Supreme Court Validates John D. Mahama’s win at 2012 Election
So judgement day has come and gone! With John Dramani Mahama having survived the National Patriotic Party (NPP) petition against him thus being validated as President. The day started with a mixture of excitement and apprehension in Accra. Some 32,000 security officers were deployed across Ghana to prevent any violence. However most Ghanaians didn’t ever believe the largely foreign media rhetoric that violence would break out following a verdict.
After the verdict was announced there was a sense of calm from most and I suspect a sense of relief from the National Democratic Congress (NDC). Crowds of NDC supporters emerged to stand on the court stairs, singing and waving white handkerchiefs.
The court ruled that President Mahama had been “validly elected” after beating the NPP’s Nana Akufo-Addo by 50.7% to 47.7% in the December 2012 election. Mr Akufo-Addo said he would respect the decision of the nine judges.”I urge all our supporters to accept the verdict – and in peace,” he said.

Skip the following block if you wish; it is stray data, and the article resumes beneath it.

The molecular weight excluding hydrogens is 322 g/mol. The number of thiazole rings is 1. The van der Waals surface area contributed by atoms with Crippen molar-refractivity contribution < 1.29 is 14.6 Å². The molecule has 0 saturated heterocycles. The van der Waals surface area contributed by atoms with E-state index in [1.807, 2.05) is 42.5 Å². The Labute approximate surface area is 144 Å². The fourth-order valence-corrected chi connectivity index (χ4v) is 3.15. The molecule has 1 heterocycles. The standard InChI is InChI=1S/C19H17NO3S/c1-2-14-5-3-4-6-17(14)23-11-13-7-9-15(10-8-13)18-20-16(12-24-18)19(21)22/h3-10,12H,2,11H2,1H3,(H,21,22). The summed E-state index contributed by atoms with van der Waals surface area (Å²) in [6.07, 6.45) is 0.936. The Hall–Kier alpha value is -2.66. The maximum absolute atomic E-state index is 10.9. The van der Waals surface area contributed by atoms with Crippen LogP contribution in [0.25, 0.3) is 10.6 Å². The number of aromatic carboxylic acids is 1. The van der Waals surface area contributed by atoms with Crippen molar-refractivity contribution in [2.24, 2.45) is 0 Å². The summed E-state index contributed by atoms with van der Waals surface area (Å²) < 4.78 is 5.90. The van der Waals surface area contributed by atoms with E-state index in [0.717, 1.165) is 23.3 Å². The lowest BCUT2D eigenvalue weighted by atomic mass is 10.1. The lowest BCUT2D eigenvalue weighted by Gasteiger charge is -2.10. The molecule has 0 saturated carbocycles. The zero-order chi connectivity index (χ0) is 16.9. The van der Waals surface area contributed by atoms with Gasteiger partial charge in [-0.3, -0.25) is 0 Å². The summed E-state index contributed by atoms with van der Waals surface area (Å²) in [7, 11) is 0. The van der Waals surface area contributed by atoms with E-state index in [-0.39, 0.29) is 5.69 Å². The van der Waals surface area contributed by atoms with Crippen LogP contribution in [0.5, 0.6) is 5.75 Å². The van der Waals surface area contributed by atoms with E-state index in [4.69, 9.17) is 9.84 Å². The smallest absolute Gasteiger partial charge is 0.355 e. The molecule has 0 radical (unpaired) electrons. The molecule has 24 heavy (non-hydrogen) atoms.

It has been widely asserted that the NPP’s petition failed because although there were some evidence voting irregularities there was not sufficient proof that this could be put down to intentional fraud. Also there were questions about the scale of the irregularities and whether they would have actually made a difference to the result.
NDC general secretary Johnson Asiedu Nketia said he was happy with the verdict, as he knew the party had done nothing wrong. The NDC will hope that the ruling will end the anxiety hanging over the Ghana for the last eight months. This is something the NPP may disagree but they realise they don’t have much choice but to accept the judgement firstly because they had promised to do so and secondly because essentially they had reached the final stage by taking their grievance to the Supreme Court.
One of the most striking things about the whole process was that the case was broadcast live on television and radio in a rare show of judicial transparency not just in Ghana but in Africa. This in particular brought a sense of “soap opera drama” to the proceedings with the whole of Ghana virtually hooked on each episode awaiting the final instalment with bated breath.
For the past eight months everybody in Ghana has become honorary members of the Supreme Court, everybody is a lawyers now in. Courtroom language is being used in homes and public places as a mode of communication. There is no doubt that the 29 August 2013 will forever remain a pivotal day in Ghana’s political history.
Ghana may never be the same again after this.
Ben JK Anim-Antwi (@Kwesitheauthor)